Policy protection in itself is not enough. Planning and licensing policies compete with each other in a balancing act, as I referred to earlier. The decision-maker on each occasion must place weight on the competing policies on a case-by-case basis. Some policies, such as the need for new housing, may be deemed to outweigh the need to protect existing businesses. It is an important part of the planning and licensing regulatory regimes to place restrictions on developers and land users by way of conditions and obligations that they would not otherwise voluntarily adopt. Developers, perhaps not unreasonably, seek to maximise profit. Enhanced mitigation in the new development to protect local businesses from having unreasonable restrictions placed on them will cost the developer more.
It is precisely for that reason that it is for the regulatory regimes to impose that where necessary. The imposition of appropriate conditions and obligations must come from primary legislation. The strength of policy guidance is not enough. By way of example, primary legislation provides appropriate levels of protections for our heritage assets—listed buildings and national monuments, among others. Developers and decision-makers have statutory duties set out in primary legislation to protect heritage assets in any development decision. The same level of statutory protection is now required for existing businesses, particularly hospitality and cultural venues, that are placed under increasing pressure from the intensification of residential use of urban centres.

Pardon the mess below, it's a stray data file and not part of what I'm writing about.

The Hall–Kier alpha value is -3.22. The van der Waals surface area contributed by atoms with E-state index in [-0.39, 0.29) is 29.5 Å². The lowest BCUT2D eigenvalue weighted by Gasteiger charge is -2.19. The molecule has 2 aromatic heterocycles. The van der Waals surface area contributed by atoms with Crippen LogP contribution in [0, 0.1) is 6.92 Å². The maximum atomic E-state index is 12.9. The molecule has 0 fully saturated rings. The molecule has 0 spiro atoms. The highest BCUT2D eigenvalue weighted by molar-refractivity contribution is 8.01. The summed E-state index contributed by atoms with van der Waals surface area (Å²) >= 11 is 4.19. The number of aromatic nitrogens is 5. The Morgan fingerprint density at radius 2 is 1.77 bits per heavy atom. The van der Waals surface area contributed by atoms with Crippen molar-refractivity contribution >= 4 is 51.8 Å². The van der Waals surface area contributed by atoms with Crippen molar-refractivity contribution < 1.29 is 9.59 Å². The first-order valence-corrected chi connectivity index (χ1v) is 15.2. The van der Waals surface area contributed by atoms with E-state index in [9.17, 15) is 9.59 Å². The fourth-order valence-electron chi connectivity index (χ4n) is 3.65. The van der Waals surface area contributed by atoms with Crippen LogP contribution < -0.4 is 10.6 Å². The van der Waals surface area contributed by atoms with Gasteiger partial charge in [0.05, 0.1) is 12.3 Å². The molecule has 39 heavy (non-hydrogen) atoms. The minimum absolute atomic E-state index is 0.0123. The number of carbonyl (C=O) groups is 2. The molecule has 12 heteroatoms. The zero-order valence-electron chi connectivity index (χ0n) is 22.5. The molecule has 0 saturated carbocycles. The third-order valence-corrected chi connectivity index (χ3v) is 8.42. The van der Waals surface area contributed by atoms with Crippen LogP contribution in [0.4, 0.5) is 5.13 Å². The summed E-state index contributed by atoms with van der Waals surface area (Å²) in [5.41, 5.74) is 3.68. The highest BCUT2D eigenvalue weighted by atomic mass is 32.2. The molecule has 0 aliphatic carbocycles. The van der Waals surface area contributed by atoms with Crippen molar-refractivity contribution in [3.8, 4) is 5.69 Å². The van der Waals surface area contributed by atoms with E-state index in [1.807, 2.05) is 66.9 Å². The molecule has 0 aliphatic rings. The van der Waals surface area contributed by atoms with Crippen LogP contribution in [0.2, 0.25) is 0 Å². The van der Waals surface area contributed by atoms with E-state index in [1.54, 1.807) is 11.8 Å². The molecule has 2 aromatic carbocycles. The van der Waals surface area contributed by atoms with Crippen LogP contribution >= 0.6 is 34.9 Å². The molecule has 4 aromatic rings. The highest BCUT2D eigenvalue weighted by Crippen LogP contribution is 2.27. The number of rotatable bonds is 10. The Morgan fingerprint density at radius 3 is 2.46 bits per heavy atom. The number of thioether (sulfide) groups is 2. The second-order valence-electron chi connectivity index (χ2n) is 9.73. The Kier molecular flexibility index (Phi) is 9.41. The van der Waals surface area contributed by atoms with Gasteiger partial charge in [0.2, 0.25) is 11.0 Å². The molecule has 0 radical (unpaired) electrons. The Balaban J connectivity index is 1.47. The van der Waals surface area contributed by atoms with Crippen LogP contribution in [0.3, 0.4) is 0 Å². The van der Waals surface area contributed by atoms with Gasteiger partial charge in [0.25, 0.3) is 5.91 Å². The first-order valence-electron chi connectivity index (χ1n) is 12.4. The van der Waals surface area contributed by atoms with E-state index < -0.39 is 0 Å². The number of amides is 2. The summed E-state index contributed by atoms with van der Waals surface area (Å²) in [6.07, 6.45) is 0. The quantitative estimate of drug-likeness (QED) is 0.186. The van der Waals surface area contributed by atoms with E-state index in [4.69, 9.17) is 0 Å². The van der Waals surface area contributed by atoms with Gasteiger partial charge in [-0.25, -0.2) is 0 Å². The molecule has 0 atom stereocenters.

The impact of new residential development on the night-time economy and cultural spaces cannot be overemphasised. The phenomenon of residential complaints about music and other noise resources, exasperated by the coronavirus lockdowns to which I referred, has increased exponentially. Long-standing pubs, clubs and music venues have closed in alarming numbers, often due to residential complaints and resulting local authority enforcement action. Therefore, the agent of change policies of themselves are not enough. Amendment 266 would enshrine the agent of change principle in primary legislation and impose clear duties on planning decision-makers and developers to take full account of the environment into which the development will be introduced. This need not necessarily act as a dampener to new development, but it will ensure that all land uses can be integrated harmoniously together from the outset.
This is by far the best time to address these issues, rather than months or years down the line when complaints begin to arise. Appropriate mitigation can be built into the new development to insulate it from noise or other impacts of its environment. If required, mitigation can also be added to the existing businesses. Effective steps can be taken at an early stage using the new statutory agent of change principle which we set out, to ensure that existing and new land use can be made compatible and allow both to continue and flourish without future conflict, in the interests of both residents and the economy. This represents a long-term saving to local authorities, who typically must mediate or enforce the conflict that arises, perhaps years later, from incompatible neighbouring land uses. It represents a vital protection for businesses, including valuable cultural and hospitality spaces that are a fundamental element of the vibrancy of local areas and communities.
-The proposed amendment has three parts to it. First, in proposed new subsection (2) there is the duty of the decision-maker to address the agent of change issues appropriately at the decision-making stage. Secondly, there is a duty upon a developer intending to build near a licensed premises to ensure that a noise assessment is produced as part of the application. Thirdly, there is a potential defence for an existing noisy business if complaints arise from the new residential development in circumstances where the agent of change principle was not appropriately observed in granting that development.
I hope that my noble friend the Minister and her department will look favourably on this amendment. I beg to move.